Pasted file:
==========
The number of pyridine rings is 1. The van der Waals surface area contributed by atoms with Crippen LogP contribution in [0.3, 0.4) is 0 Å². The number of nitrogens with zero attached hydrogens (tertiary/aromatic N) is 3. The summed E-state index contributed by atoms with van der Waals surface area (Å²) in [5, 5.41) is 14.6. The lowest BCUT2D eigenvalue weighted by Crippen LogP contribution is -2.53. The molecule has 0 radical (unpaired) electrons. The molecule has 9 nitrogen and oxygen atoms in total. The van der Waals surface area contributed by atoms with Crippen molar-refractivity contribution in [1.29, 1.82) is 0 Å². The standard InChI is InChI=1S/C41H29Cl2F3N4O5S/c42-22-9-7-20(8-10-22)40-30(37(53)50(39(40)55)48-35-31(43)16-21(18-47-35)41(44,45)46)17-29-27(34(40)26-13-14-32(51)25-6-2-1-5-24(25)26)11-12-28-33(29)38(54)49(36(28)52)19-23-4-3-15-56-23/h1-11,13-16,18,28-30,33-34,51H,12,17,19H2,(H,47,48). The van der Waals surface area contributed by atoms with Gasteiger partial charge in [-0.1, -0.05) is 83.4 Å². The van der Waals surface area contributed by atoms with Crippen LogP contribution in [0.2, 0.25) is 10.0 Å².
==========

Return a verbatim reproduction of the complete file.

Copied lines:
The number of pyridine rings is 1. The van der Waals surface area contributed by atoms with Crippen LogP contribution in [0.3, 0.4) is 0 Å². The number of nitrogens with zero attached hydrogens (tertiary/aromatic N) is 3. The summed E-state index contributed by atoms with van der Waals surface area (Å²) in [5, 5.41) is 14.6. The lowest BCUT2D eigenvalue weighted by Crippen LogP contribution is -2.53. The molecule has 0 radical (unpaired) electrons. The molecule has 9 nitrogen and oxygen atoms in total. The van der Waals surface area contributed by atoms with Crippen molar-refractivity contribution in [1.29, 1.82) is 0 Å². The standard InChI is InChI=1S/C41H29Cl2F3N4O5S/c42-22-9-7-20(8-10-22)40-30(37(53)50(39(40)55)48-35-31(43)16-21(18-47-35)41(44,45)46)17-29-27(34(40)26-13-14-32(51)25-6-2-1-5-24(25)26)11-12-28-33(29)38(54)49(36(28)52)19-23-4-3-15-56-23/h1-11,13-16,18,28-30,33-34,51H,12,17,19H2,(H,47,48). The van der Waals surface area contributed by atoms with Gasteiger partial charge in [-0.1, -0.05) is 83.4 Å². The van der Waals surface area contributed by atoms with Crippen LogP contribution in [0.2, 0.25) is 10.0 Å².